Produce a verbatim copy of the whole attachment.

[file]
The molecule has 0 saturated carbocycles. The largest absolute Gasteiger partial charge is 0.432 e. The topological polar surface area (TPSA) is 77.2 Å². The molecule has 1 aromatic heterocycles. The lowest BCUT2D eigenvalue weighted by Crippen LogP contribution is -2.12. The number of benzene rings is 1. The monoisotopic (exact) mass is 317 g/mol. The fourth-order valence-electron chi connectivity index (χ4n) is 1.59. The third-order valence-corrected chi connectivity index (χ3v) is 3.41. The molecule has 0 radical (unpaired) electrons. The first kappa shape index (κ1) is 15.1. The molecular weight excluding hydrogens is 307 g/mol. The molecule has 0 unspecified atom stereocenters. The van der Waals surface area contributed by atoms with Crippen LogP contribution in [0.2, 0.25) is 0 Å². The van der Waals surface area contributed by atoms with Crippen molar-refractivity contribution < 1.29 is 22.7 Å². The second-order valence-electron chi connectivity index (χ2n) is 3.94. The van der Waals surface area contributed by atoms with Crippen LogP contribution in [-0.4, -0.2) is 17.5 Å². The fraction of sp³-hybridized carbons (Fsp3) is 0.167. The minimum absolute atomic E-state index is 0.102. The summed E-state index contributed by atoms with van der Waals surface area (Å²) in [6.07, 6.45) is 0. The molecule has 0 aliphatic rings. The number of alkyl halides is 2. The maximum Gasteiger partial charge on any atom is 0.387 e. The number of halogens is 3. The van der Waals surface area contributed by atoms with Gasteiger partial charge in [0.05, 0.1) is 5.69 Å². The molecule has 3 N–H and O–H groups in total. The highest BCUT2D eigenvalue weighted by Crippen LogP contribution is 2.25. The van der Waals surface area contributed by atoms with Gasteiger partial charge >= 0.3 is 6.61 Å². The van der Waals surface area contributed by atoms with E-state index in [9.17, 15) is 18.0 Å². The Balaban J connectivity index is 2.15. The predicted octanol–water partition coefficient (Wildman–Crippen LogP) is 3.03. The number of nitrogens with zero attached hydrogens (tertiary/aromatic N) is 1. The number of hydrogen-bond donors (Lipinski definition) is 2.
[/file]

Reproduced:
The molecule has 0 saturated carbocycles. The largest absolute Gasteiger partial charge is 0.432 e. The topological polar surface area (TPSA) is 77.2 Å². The molecule has 1 aromatic heterocycles. The lowest BCUT2D eigenvalue weighted by Crippen LogP contribution is -2.12. The number of benzene rings is 1. The monoisotopic (exact) mass is 317 g/mol. The fourth-order valence-electron chi connectivity index (χ4n) is 1.59. The third-order valence-corrected chi connectivity index (χ3v) is 3.41. The molecule has 0 radical (unpaired) electrons. The first kappa shape index (κ1) is 15.1. The molecular weight excluding hydrogens is 307 g/mol. The molecule has 0 unspecified atom stereocenters. The van der Waals surface area contributed by atoms with Crippen LogP contribution in [0.2, 0.25) is 0 Å². The van der Waals surface area contributed by atoms with Crippen molar-refractivity contribution < 1.29 is 22.7 Å². The second-order valence-electron chi connectivity index (χ2n) is 3.94. The van der Waals surface area contributed by atoms with Crippen LogP contribution in [-0.4, -0.2) is 17.5 Å². The fraction of sp³-hybridized carbons (Fsp3) is 0.167. The minimum absolute atomic E-state index is 0.102. The summed E-state index contributed by atoms with van der Waals surface area (Å²) in [6.07, 6.45) is 0. The molecule has 0 aliphatic rings. The number of alkyl halides is 2. The maximum Gasteiger partial charge on any atom is 0.387 e. The number of halogens is 3. The van der Waals surface area contributed by atoms with Gasteiger partial charge in [0.05, 0.1) is 5.69 Å². The molecule has 3 N–H and O–H groups in total. The highest BCUT2D eigenvalue weighted by Crippen LogP contribution is 2.25. The van der Waals surface area contributed by atoms with Gasteiger partial charge >= 0.3 is 6.61 Å². The van der Waals surface area contributed by atoms with E-state index in [9.17, 15) is 18.0 Å². The Balaban J connectivity index is 2.15. The predicted octanol–water partition coefficient (Wildman–Crippen LogP) is 3.03. The number of nitrogens with zero attached hydrogens (tertiary/aromatic N) is 1. The number of hydrogen-bond donors (Lipinski definition) is 2.